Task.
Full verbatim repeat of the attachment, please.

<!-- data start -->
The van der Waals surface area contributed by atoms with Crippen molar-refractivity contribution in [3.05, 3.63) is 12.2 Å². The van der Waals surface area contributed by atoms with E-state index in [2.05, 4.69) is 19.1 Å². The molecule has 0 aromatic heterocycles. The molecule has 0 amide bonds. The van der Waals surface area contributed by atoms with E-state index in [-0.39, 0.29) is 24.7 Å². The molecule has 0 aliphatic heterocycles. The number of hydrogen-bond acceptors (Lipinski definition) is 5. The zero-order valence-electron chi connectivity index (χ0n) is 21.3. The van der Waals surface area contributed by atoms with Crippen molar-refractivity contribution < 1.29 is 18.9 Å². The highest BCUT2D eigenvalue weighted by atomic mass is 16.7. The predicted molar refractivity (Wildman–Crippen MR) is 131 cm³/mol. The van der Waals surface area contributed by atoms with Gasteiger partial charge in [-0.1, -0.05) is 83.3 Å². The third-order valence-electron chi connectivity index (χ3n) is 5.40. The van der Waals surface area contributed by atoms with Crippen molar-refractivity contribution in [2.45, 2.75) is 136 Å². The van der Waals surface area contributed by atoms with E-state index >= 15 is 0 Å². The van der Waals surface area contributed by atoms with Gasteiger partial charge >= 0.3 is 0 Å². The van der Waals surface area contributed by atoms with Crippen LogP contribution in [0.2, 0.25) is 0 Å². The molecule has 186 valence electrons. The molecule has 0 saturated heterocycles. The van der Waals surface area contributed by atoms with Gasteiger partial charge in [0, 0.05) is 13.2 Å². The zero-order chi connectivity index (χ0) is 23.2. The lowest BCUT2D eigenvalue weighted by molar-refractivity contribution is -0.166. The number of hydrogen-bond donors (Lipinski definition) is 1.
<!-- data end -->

The van der Waals surface area contributed by atoms with Crippen molar-refractivity contribution in [3.05, 3.63) is 12.2 Å². The van der Waals surface area contributed by atoms with E-state index in [2.05, 4.69) is 19.1 Å². The molecule has 0 aromatic heterocycles. The molecule has 0 amide bonds. The van der Waals surface area contributed by atoms with E-state index in [-0.39, 0.29) is 24.7 Å². The molecule has 0 aliphatic heterocycles. The number of hydrogen-bond acceptors (Lipinski definition) is 5. The zero-order valence-electron chi connectivity index (χ0n) is 21.3. The van der Waals surface area contributed by atoms with Crippen molar-refractivity contribution < 1.29 is 18.9 Å². The highest BCUT2D eigenvalue weighted by atomic mass is 16.7. The predicted molar refractivity (Wildman–Crippen MR) is 131 cm³/mol. The van der Waals surface area contributed by atoms with Gasteiger partial charge in [-0.1, -0.05) is 83.3 Å². The third-order valence-electron chi connectivity index (χ3n) is 5.40. The van der Waals surface area contributed by atoms with Crippen molar-refractivity contribution in [2.45, 2.75) is 136 Å². The van der Waals surface area contributed by atoms with E-state index >= 15 is 0 Å². The van der Waals surface area contributed by atoms with Gasteiger partial charge >= 0.3 is 0 Å². The van der Waals surface area contributed by atoms with Crippen LogP contribution in [0.2, 0.25) is 0 Å². The molecule has 186 valence electrons. The molecule has 0 saturated heterocycles. The van der Waals surface area contributed by atoms with Gasteiger partial charge in [0, 0.05) is 13.2 Å². The zero-order chi connectivity index (χ0) is 23.2. The lowest BCUT2D eigenvalue weighted by molar-refractivity contribution is -0.166. The number of hydrogen-bond donors (Lipinski definition) is 1.